From Potomac, Maryland, USA:
How important is it to inject glucagon into muscle as opposed to subcutaneously? Our middle school has advised that in an emergency they will not inject glucagon into muscle. They say they are prohibited from doing so. They have told us that if our doctor writes an order for glucagon to be injected into muscle, they are not allowed to administer the glucagon, and will not keep a dose at school. Will glucagon work, albeit maybe not as effectively or as fast, if it is injected subcutaneously?
The middle school people with whom you are speaking to are making up rules. In an emergency medical situation, such as severe episodes of hypoglycemia, any nurse should know how to give injections in any fashion. After all, it is not very difficult to give injections. Glucagon works intravenously, subcutaneously and intramuscularly. So, in a practical sense, you do not have to worry about how it is given. In most young children and teenagers who are not obese, the injection would be very close to the muscle if aimed at the subcutaneous tissue anyway.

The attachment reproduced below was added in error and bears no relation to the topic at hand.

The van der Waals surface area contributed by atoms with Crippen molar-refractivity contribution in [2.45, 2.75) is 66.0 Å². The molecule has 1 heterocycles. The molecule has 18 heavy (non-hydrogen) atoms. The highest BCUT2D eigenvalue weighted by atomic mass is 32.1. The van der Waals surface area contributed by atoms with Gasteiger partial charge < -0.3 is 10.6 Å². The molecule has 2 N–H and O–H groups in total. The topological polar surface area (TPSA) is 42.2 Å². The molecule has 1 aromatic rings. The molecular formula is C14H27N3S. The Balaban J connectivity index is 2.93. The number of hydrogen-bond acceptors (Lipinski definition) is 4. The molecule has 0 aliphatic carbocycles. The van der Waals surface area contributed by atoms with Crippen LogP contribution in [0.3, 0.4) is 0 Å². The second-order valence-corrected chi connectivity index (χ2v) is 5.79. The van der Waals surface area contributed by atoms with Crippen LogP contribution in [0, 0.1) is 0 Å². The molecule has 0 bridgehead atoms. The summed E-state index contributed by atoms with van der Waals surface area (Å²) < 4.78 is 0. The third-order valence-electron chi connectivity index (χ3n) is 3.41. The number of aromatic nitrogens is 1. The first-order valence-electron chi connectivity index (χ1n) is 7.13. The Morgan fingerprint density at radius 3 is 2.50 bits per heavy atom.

|Return to the Top of This Page|
Last Updated: (none)
This Internet site provides information of a general nature and is designed for educational purposes only. If you have any concerns about your own health or the health of your child, you should always consult with a physician or other health care professional.
This site is published by T-1 Today, Inc. (d/b/a Children with Diabetes), a 501c3 not-for-profit organization, which is responsible for its contents. Our mission is to provide education and support to families living with type 1 diabetes.
© Children with Diabetes, Inc. 1995-2018. Comments and Feedback.